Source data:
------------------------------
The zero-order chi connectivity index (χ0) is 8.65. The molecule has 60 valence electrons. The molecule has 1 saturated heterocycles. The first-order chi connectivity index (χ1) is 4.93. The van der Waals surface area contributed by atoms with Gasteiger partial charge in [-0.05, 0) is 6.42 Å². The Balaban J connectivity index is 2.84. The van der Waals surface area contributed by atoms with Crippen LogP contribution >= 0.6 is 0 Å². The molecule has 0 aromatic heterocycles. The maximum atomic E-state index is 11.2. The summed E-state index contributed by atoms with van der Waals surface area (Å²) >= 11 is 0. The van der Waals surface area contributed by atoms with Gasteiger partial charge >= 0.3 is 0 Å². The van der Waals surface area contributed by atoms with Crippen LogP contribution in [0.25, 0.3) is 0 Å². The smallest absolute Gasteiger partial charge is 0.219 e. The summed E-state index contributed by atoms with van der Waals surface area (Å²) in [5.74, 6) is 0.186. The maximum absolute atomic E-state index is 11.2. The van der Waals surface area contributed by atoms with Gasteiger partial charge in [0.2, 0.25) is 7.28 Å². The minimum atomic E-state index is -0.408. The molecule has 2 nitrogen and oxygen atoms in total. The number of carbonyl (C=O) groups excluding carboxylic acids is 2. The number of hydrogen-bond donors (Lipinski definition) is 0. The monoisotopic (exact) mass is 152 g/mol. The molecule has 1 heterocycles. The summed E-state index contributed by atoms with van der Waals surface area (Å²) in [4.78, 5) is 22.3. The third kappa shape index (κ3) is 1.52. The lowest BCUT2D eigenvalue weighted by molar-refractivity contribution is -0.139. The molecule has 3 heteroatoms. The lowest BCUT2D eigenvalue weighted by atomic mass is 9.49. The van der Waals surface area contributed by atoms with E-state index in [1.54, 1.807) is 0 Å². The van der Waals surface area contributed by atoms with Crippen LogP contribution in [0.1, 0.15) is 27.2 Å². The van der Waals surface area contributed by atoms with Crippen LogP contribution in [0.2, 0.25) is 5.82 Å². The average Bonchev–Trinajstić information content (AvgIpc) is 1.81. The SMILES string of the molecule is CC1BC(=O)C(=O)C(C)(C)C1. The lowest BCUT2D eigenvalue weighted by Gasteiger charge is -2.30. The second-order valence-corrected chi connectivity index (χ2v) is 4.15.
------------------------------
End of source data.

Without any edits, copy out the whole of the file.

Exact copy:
The zero-order chi connectivity index (χ0) is 8.65. The molecule has 60 valence electrons. The molecule has 1 saturated heterocycles. The first-order chi connectivity index (χ1) is 4.93. The van der Waals surface area contributed by atoms with Gasteiger partial charge in [-0.05, 0) is 6.42 Å². The Balaban J connectivity index is 2.84. The van der Waals surface area contributed by atoms with Crippen LogP contribution >= 0.6 is 0 Å². The molecule has 0 aromatic heterocycles. The maximum atomic E-state index is 11.2. The summed E-state index contributed by atoms with van der Waals surface area (Å²) >= 11 is 0. The van der Waals surface area contributed by atoms with Gasteiger partial charge >= 0.3 is 0 Å². The van der Waals surface area contributed by atoms with Crippen LogP contribution in [0.25, 0.3) is 0 Å². The smallest absolute Gasteiger partial charge is 0.219 e. The summed E-state index contributed by atoms with van der Waals surface area (Å²) in [5.74, 6) is 0.186. The maximum absolute atomic E-state index is 11.2. The van der Waals surface area contributed by atoms with Gasteiger partial charge in [0.2, 0.25) is 7.28 Å². The minimum atomic E-state index is -0.408. The molecule has 2 nitrogen and oxygen atoms in total. The number of carbonyl (C=O) groups excluding carboxylic acids is 2. The number of hydrogen-bond donors (Lipinski definition) is 0. The monoisotopic (exact) mass is 152 g/mol. The molecule has 1 heterocycles. The summed E-state index contributed by atoms with van der Waals surface area (Å²) in [4.78, 5) is 22.3. The third kappa shape index (κ3) is 1.52. The lowest BCUT2D eigenvalue weighted by molar-refractivity contribution is -0.139. The molecule has 3 heteroatoms. The lowest BCUT2D eigenvalue weighted by atomic mass is 9.49. The van der Waals surface area contributed by atoms with E-state index in [1.54, 1.807) is 0 Å². The van der Waals surface area contributed by atoms with Crippen LogP contribution in [0.1, 0.15) is 27.2 Å². The van der Waals surface area contributed by atoms with Crippen LogP contribution in [0.2, 0.25) is 5.82 Å². The average Bonchev–Trinajstić information content (AvgIpc) is 1.81. The SMILES string of the molecule is CC1BC(=O)C(=O)C(C)(C)C1. The lowest BCUT2D eigenvalue weighted by Gasteiger charge is -2.30. The second-order valence-corrected chi connectivity index (χ2v) is 4.15.